Even as the economy shows signs of slowing and the unemployment rate remains stuck at painfully high levels, Federal Reserve Chairman Ben Bernanke spent much of a news conference Wednesday explaining why central bankers have decided -- for now -- to do nothing.
Earlier in the day, the central bank's policy-making Open Market Committee repeated its promise to leave interest rates on hold at current rock-bottom levels until at least late 2014. But it gave little guidance on whether it might take additional steps later this year to try to boost growth.
"We remain entirely prepared to take additional balance sheet actions if necessary to achieve our objectives," Bernanke told reporters. "So those tools remain very much on the table, and we would not hesitate to use them should the economy require that additional support."
In June, the Fed is scheduled to wrap up its latest effort to spur growth, one of a series of moves since the financial collapse of 2008 to buy up more than $2 trillion in bonds to force interest rates lower. Until recently, the U.S. economy has been moving strongly enough to allow policymakers to hold off on efforts to force rates even lower.
But as Fed officials wrapped up a two-day meeting on Wednesday, the government reported that orders for durable goods plunged 4.2 percent in March, the biggest drop since the economy was contracting sharply in early 2009. It was the latest sign that the U.S. economy began slowing again at the end of the first quarter.
In its official statement, the Fed described the economy as expanding moderately, just as it did in March, and noted that the unemployment rate had declined but remains elevated at 8.2 percent. Officials noted a pickup in inflation but said the latest price increases, driven largely by higher oil costs, are likely only temporary. Economic conditions "are likely to warrant exceptionally low levels for the federal funds rate at least through late 2014," the central bank said.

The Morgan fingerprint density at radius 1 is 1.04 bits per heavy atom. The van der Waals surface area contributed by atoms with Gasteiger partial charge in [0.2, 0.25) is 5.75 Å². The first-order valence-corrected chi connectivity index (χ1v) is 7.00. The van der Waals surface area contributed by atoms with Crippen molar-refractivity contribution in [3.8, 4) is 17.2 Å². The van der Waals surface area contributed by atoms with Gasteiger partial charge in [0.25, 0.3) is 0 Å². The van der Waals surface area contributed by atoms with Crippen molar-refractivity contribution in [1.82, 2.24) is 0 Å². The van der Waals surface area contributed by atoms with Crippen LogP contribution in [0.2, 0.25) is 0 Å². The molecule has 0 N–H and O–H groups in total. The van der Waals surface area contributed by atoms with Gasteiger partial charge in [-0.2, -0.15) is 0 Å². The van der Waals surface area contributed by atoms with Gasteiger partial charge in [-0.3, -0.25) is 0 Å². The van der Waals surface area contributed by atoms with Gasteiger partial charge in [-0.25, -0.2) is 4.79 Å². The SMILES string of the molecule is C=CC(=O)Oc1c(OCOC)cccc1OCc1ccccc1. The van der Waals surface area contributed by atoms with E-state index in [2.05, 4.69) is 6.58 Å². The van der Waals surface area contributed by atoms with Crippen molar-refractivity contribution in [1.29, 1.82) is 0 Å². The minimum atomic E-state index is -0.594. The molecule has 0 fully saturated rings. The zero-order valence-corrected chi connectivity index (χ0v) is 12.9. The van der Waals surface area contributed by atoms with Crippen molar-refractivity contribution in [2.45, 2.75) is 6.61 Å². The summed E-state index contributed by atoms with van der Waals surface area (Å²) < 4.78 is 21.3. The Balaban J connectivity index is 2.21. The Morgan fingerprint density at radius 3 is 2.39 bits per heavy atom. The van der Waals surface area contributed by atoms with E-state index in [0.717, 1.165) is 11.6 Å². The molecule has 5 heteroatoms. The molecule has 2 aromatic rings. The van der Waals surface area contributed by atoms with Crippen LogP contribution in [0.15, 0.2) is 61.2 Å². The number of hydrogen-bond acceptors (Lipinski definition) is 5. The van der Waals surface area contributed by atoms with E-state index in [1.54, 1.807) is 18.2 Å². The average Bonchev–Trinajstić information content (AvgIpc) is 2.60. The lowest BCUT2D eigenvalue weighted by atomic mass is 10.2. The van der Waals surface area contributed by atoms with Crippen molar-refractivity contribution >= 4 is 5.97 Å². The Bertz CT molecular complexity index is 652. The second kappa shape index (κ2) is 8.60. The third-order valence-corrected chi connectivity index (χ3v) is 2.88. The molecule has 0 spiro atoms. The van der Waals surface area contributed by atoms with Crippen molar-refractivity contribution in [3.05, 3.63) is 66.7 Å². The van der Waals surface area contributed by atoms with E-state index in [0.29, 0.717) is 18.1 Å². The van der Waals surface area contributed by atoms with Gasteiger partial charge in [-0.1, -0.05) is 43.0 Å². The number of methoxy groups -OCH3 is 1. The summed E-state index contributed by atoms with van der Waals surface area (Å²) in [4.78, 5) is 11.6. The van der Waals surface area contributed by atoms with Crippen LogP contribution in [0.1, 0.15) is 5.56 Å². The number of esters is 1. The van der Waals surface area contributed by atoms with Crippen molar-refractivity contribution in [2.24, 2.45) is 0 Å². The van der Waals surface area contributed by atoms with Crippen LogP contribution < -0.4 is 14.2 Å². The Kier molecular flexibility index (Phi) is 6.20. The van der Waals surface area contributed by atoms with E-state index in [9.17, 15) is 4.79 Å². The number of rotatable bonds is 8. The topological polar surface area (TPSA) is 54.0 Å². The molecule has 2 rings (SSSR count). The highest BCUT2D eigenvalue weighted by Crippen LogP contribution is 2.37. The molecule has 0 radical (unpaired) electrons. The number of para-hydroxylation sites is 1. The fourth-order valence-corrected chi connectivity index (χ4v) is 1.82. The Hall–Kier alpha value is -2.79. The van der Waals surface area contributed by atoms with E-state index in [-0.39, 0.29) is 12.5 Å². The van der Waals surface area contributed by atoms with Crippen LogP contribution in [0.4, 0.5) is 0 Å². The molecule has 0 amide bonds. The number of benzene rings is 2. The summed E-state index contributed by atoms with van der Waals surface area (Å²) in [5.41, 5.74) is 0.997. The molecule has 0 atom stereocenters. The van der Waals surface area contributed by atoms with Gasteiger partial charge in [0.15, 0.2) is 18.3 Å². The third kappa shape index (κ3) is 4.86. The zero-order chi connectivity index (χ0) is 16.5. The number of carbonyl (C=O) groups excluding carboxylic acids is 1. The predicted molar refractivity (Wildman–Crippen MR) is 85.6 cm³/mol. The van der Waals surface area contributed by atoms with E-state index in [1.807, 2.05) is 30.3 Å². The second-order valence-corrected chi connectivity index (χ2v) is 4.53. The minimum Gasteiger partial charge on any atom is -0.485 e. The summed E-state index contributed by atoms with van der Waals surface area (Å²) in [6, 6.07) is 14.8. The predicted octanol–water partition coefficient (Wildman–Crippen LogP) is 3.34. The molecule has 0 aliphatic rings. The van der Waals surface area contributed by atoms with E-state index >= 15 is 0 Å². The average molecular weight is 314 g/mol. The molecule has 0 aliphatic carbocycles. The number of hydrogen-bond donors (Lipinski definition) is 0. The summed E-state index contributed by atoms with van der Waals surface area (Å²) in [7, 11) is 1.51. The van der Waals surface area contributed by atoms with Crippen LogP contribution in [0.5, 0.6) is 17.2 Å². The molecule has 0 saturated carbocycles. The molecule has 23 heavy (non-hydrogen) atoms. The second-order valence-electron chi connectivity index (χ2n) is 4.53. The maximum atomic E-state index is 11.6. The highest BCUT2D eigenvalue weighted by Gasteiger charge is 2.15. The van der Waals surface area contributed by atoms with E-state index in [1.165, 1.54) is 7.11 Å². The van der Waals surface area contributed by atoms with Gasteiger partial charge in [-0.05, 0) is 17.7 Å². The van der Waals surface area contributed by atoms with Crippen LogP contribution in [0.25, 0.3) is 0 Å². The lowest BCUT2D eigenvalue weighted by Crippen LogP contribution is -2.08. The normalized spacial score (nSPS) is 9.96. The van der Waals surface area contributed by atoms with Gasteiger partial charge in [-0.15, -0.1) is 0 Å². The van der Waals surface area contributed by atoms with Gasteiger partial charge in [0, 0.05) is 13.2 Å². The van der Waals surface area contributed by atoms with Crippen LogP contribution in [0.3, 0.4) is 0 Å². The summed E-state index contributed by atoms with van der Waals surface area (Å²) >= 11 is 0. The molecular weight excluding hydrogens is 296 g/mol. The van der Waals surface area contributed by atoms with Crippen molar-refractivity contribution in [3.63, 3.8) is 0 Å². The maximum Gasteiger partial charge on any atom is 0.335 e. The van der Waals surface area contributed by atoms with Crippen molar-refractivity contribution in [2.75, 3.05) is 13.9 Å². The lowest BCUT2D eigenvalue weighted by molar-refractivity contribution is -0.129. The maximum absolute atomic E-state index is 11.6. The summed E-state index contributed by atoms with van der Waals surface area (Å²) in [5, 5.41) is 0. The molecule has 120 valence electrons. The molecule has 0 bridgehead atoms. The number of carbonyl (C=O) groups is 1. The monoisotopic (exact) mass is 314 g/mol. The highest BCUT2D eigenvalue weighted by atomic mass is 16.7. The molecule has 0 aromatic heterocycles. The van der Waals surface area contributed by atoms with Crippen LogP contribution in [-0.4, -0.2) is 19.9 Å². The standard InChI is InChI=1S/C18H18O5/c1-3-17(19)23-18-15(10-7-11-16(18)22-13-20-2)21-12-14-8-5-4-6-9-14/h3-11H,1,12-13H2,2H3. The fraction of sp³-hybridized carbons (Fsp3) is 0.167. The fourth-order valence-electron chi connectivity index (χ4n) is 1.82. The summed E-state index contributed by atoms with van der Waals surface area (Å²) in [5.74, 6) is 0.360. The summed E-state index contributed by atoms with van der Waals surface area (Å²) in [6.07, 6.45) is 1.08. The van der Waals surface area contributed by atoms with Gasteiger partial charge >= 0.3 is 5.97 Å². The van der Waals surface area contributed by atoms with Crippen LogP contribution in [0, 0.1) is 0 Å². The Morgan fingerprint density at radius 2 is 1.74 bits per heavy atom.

For now, in other words, the best policy is to wait and watch for signs that those record low interest rates are working.
"The committee is solidly in this camp," said economist Laurence Meyer, a former Fed governor. "If the economy plays out as expected and reflected in the forecast, they are not going to do anything. On the other hand, there's some threshold, there's some deterioration in the outlook that would motivate" more aggressive moves.
"We haven't passed that threshold by any means, and we have to see a deterioration to get that. "
But the Fed acknowledged that an already weak economic rebound will likely weaken a bit further before it gains strength.
U.S. gross domestic product expanded at a 3 percent annual rate in the fourth quarter but is widely estimated to have slowed to around a 2.5 percent pace in the first three months of this year. The government will release its preliminary estimate for first quarter GDP on Friday.
Forecasting the economy's direction and the future course of inflation and interest rates is never easy. But central bankers around the world face an unusually cloudy future as they try to predict what comes next.
Financial turmoil in Europe, tamed temporarily by a series of fragile agreements, appears to be resuming. Though the immediate threat of a Greek bond default was averted, longer-term measures that were pieced together to stabilize the faltering economies of Spain, Portugal and Italy appear to be coming apart.
The collapse of the Dutch government, renewed fears about the solvency of Spanish banks and the narrow first round re-election defeat of French president Nicolas Sarkozy have rattled investors. Those developments have also underscored deep political divisions over how to tame bloated government debt levels without driving the European economy further into recession.
"Progress has been made, but obviously judging by market conditions there a lot more to be done," Bernanke said.
Bernanke's regularly scheduled press conference continues the Fed's efforts of attempting to shed more light on its deliberations. With its new policy of offering detailed forecasts and a pledge to hold interest rates steady well into the future, the central bank also is in uncharted waters.
There's always a chance the Fed's forecast is too pessimistic -- and that the economy will gain strength more quickly, forcing the unemployment rate lower and raising the risk of higher inflation.
That could be bad news for the financial markets, especially investors holding Treasury bonds, who would lose money as interest rates move higher. (Rising rates lower the value of bonds already in the market because those existing pay less than a newly-issued bond with higher rates.)
That's why the Fed is expected to give investors plenty of warning if and when it decides rates need to go higher.
Still, central bankers are probably better off with a forecast that's too conservative, even if it means getting caught off-guard down the road by a stronger-than-expected economic rebound.
"Who else will complain if the Fed has to raise rates in 2013 because the economy turns out to be stronger than expected?" said Ian Shepherson, chief U.S. economist at High Frequency economics. "Sometimes it's good to be proved wrong."